One proposed change of major concern is the replacement of 'consent' for the processing of data of the data subject to 'explicit consent'. It's been suggested that this be modified to a more manageable 'unambiguous consent'. Also there may be an extension of the legislation relating to 'sensitive personal data' (eg racial origin, political opinions, health condition) where explicit consent to its use must first be obtained. The inclusion of 'biometric and genetic data' is being proposed. Again, the question is what will this mean and what additional burdens its inclusion will place on business. Article 17 deals with the so called 'right to be forgotten', under which a data subject can require a data controller to erase personal data relating to them. In addition the data controller will have to take all reasonable steps to inform third parties which are processing that data to also carry out the erasure of links and relevant data. This is considered to be over ambitious and impractical, especially given how quickly data can be copied and distributed.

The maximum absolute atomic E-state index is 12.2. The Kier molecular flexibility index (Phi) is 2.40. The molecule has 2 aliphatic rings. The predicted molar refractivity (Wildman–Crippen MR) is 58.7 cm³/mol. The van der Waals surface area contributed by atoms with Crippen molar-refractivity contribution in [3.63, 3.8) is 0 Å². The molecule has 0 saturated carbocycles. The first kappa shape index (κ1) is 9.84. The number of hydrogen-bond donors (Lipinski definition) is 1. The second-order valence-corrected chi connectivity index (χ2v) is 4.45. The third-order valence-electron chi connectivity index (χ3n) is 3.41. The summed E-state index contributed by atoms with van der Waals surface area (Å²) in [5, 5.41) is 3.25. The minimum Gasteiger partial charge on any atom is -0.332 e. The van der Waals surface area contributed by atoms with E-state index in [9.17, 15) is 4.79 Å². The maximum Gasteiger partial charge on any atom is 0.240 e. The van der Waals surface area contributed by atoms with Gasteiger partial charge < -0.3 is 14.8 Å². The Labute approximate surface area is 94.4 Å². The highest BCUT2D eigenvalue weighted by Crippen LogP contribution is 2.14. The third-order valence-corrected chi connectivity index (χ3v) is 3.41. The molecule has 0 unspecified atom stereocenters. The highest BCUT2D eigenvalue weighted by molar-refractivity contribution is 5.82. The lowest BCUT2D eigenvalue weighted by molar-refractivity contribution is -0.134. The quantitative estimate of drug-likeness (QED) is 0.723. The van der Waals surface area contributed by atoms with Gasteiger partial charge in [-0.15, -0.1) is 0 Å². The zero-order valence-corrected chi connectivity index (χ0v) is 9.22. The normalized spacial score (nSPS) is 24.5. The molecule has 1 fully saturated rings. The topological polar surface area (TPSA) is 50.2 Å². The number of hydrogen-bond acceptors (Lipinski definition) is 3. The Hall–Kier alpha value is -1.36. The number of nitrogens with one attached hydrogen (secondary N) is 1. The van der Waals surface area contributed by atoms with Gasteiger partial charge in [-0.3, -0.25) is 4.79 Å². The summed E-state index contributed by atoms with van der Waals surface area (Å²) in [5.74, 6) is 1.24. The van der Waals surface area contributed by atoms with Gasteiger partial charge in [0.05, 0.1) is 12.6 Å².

Another important introduction under the Regulation is that data controllers will be required to notify the supervisory authority (ie the ICO) of any breach within 24 hours of becoming aware of it. It's being proposed by the Council that this should be extended to 72 hours. A proposed increase in possible fines for breach is also attracting criticism. Fines will be increased from£500,000 to £1 million or 2% of annual turnover worldwide which may be considered to be quite draconian.

Another section of the Regulation relates to the extension of the geographical scope of the law. The Regulation will apply to data controllers outside the EU, where the processing activities are in any way related to services or goods that are offered to data subjects in the EU; or the monitoring of their behaviour. This would be a major change and would impact on many non-EU businesses. The Council is proposing that both the language and currency used on a website must be considered when determining whether there is 'offering of goods or services' to EU data subjects and the 'monitoring of data subjects' behaviour' be restricted to behaviour taking place within the EU.

How could the proposed reforms impact on law firms?